‘Positive soundings’ on private money for stalled Aboriginal cultural centre
Plans for a $400-$600 million Aboriginal cultural centre on North Terrace “potentially” hinge on attracting private funding, Premier Peter Malinauskas says.
The intended site for the Aboriginal cultural centre at Lot 14 on North Terrace. Photo: Tony Lewis/InDaily
The Premier has set an end-of-year deadline for Cabinet to decide the future of the Tarrkarri Centre for First Nations Cultures, intended for a former Royal Adelaide Hospital site to display the state’s Aboriginal cultural artefacts collection.
The project, initially costed at $200m, was put on hold in October 2022 after the managing contractor advised of a $50 million cost blow-out and warned the building would only be of “local state-level standard”.
The Malinauskas Government then appointed a panel led by former Indigenous Australians Minister Ken Wyatt, former New South Wales Premier Bob Carr and Reserve Bank board member Carolyn Hewson to review the project.
The most recent design concept for Tarrkarri – Centre for First Nations Cultures, by Diller Scofidio + Renfro and Woods Bagot. The centre was expected to display pieces sourced from the SA Museum, Art Gallery and State Library collections.
The panel recommended the government spend “multitudes of $200 million” – potentially between $400 million to $600 million – to make Tarrkarri an internationally significant centre.
Malinauskas said today there were still “a number of issues” to work through related to Tarrkarri’s cost but “we would like to land a position on this before the end of the calendar year”.
“We are open-minded to wanting to work with other potential sources of investment to make this project work,” he told ABC Radio Adelaide.
“One of the things that we’ve been very clear about from the outset is that if the Aboriginal Arts and Cultures Gallery on North Terrace is going to be a success, it needs to be done properly.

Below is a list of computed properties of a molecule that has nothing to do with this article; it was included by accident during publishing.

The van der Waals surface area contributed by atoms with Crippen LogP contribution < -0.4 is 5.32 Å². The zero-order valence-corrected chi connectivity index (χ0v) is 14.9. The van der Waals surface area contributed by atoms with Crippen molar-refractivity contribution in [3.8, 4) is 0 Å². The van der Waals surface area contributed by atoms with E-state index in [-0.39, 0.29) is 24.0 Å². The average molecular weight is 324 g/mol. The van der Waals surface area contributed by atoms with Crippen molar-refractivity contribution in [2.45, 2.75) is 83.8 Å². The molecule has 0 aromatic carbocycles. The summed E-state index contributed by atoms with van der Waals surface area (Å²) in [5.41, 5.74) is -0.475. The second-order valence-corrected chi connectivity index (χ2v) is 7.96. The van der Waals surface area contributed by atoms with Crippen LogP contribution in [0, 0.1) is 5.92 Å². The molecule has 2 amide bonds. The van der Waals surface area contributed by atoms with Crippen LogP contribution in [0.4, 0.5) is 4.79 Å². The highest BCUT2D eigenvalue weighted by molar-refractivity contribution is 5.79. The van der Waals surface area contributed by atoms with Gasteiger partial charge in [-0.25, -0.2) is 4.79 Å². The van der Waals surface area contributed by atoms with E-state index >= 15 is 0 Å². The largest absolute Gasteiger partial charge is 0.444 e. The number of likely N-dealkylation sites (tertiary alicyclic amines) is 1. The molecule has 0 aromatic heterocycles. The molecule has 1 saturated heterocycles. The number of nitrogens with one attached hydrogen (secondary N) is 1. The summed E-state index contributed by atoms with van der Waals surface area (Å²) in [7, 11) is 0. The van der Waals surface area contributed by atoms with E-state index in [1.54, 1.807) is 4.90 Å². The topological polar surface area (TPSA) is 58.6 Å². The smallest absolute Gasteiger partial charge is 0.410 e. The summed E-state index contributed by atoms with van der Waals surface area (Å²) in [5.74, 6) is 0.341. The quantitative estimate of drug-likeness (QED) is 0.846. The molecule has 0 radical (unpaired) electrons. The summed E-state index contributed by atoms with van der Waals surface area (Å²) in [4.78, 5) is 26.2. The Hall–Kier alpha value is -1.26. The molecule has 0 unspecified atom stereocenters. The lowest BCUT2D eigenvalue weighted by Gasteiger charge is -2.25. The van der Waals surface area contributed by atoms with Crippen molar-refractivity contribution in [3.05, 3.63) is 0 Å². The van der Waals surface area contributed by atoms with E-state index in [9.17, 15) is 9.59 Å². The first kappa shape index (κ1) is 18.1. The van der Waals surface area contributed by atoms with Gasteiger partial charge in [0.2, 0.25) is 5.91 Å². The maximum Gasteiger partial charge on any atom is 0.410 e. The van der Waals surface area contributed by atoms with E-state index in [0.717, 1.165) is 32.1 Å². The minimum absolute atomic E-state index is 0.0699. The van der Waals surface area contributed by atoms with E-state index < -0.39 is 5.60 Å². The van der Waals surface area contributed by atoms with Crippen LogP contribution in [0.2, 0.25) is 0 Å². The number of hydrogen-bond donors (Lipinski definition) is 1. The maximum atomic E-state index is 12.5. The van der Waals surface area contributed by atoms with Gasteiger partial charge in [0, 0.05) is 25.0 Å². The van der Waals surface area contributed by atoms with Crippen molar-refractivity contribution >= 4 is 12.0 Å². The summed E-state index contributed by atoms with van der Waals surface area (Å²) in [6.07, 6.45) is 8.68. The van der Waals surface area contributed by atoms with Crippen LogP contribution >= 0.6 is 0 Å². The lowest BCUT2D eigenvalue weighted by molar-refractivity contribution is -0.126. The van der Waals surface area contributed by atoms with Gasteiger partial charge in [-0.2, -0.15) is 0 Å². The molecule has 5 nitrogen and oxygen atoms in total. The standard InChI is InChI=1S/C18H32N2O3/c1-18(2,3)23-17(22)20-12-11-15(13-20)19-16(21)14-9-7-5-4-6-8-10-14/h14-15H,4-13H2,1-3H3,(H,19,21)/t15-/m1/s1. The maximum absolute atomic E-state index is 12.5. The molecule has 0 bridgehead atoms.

“It can’t be done in a way that’s half-baked, it has to be an all-in effort.”
Asked whether the decision would hinge on the government finding substantial private investment for the project, Malinauskas said: “Potentially.”
He also said there was interest from the private sector to support the project but declined to say how much they would be willing to pay.
“We haven’t had any firm agreements or locked in contracts or anything of that nature,” Malinauskas said.
“But there’s been discussions and there’s been some positive soundings, but there is still a lot of work to be done.”
There is currently $85 million in federal government funding on the table for Tarrkarri under a “City Deal” signed between the Marshall and Morrison governments in 2019.
The state government was set to fund the remaining $115 million before the cost blowout was revealed last October.
The Wyatt, Carr and Hewson review panel provided their Tarrkarri recommendations to state cabinet in April.
Tarrkarri was initially scheduled to open in early 2025. Photo: Tony Lewis/InDaily
The Department of Premier and Cabinet also commissioned another review of the project from Andrew McEvoy, a former CEO of Tourism Australia and the South Australian Tourism Commission, on how Tarrkarri can attract tourists and drive “repeat visitation” to the centre.
The former Marshall Government estimated between 485,000 and 581,000 people would visit the centre in its first year, with the figure estimated to increase to up to 665,000 people by 2040.
Tarrkarri was initially scheduled to open in early 2025 and was expected to display pieces sourced from the SA Museum, Art Gallery and State Library collections – the majority of which is currently kept in storage – alongside new digital and performing arts displays that would tell the story of Australia’s First Nations peoples.
Original plans showed the building would span 12,500 square metres over three levels, which would make it bigger than the SA Museum and Art Gallery combined and one of Australia’s largest cultural institutions.